30 May, 2015

Brown Argus

The weird singing maverick Willow Warbler was still present at Stokes Field when I visited this afternoon to check up on the local population of Commophila aeneana. Despite being seriously hard to find in the long grass, the moths appear to be doing well and as usual were looking absolutely stunning in the sunshine.

However, the moth found itself overshadowed when something even more fantastic flew past - a Brown Argus! Despite being fairly common in suitable calcareous grassland habitats, this represents only the second record for Stokes Field after one back in 2012. With an array of suitable foodplants around and about to breed on, here's hoping this little gem becomes a more regular sight on the patch.

Brown Argus

Commophila aeneana

27 May, 2015

On the patch

Back out on the patch to see how things are getting on. Bird wise, a Willow Warbler and several Whitethroats appeared to be holding territory, and it's always nice to catch up with the local Bullfinch. Due to its small size and neglected state, Stokes Field can be a little off and on when it comes to spring bird passage - and probably more off than on - but it will take some doing to beat April 2013 when Tree Pipit, Redstart and Red Kite were logged during the duration of the month.

Today's Willow Warbler was interesting in that it was regularly incorporating Chiffchaff notes into its song; albeit at a more erratic and sped up pace than the latter species. A quick Google search found this interesting article on song 'mixing' in Phylloscopus warblers.

Out in the grassland, the stunning Commophila aeneana was flying in the same field as last year in spite of initial worries that trampling by dog walkers over the winter period may have had a detrimental effect on the population. Despite the abundance of the foodplant (Common Ragwort), the moth is very scarcely distributed throughout the county, and currently only known from around ten sites. There were plenty of other insects about to keep me occupied for a good three hours, and it will be interesting to see what else appears there in the next few weeks before I head off to work on a farm on the Isle of Mull for the summer - major bombshell dropped.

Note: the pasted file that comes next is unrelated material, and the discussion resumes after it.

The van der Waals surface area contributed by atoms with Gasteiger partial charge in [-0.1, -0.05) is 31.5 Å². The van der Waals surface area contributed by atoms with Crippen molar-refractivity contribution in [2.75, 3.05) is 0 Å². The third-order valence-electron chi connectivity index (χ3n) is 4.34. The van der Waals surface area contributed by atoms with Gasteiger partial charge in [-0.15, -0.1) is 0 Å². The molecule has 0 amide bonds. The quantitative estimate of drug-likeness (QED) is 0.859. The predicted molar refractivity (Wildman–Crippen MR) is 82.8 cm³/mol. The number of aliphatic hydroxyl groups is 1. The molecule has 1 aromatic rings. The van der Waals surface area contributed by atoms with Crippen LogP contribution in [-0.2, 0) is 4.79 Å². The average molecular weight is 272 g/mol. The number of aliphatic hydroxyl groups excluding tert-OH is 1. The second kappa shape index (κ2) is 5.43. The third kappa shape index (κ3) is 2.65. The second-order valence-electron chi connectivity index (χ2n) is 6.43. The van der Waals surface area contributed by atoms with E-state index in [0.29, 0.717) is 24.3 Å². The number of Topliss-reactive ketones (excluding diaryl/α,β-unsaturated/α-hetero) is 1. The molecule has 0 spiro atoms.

Commophila aeneana

Alabonia geoffrella - the moth that gets cooler every time you look at it.

Epiblema costipunctana - a common tortrix on waste ground at this time of year.

Cydia nigricana - lots were flying around the foodplant, Common Vetch.

Red-and-black Froghopper

Xanthogramma pedissequum

25 May, 2015

Hawk-moth duo

Hawk moths of any kind are a rare occurrence in the garden so for two species to arrive last night definitely called for a celebratory blog post! Poplar Hawk-moth is one I've wanted to see for years, so to finally have it turn up in the garden was a pretty special moment.

Hawks are particularly brilliant as they provide an attractive outlet through which to share the magic of moths with family and friends who don't otherwise share quite the same obsessive keen interest as I do. It makes you wonder how much stigma would still surround this group of 'brown clothes-eating' insects if we weren't blessed with such fantastic crowd pleasers such as hawk-moths...

Poplar Hawk-moth

Lime Hawk-moth

It had to be done. 

Migrant fix

If you're linked up in anyway to the moth grapevine (all your mates probably are), you might have heard about the huge influx of migrant insects into Britain that has taken place in the past month. A fantastic array of exotic species which usually reside in southern Europe and Africa are being blown across the English Channel in their thousands, dropping down into moth-traps across the south coast.

Whilst the migrant 'hotspot' areas around Swanage and Portland enjoy scarcities such as Striped Hawk-moths & Golden Twin-spot, us inlanders rarely get a piece of the action. However, with the sheer volume of moths arriving into the country in the past few weeks, all the ingredients are there to make this a fantastic year for migrant species.

Bordered Straw (Heliothis peltigera) have made up the bulk of migrant records so far in 2015, so was always going to be the most likely candidate to turn up in the garden. It was still a welcome surprise when this one landed on the lawn yesterday morning while I photographed the previous night's catch. Amazing to think that this hatched out in southern Europe...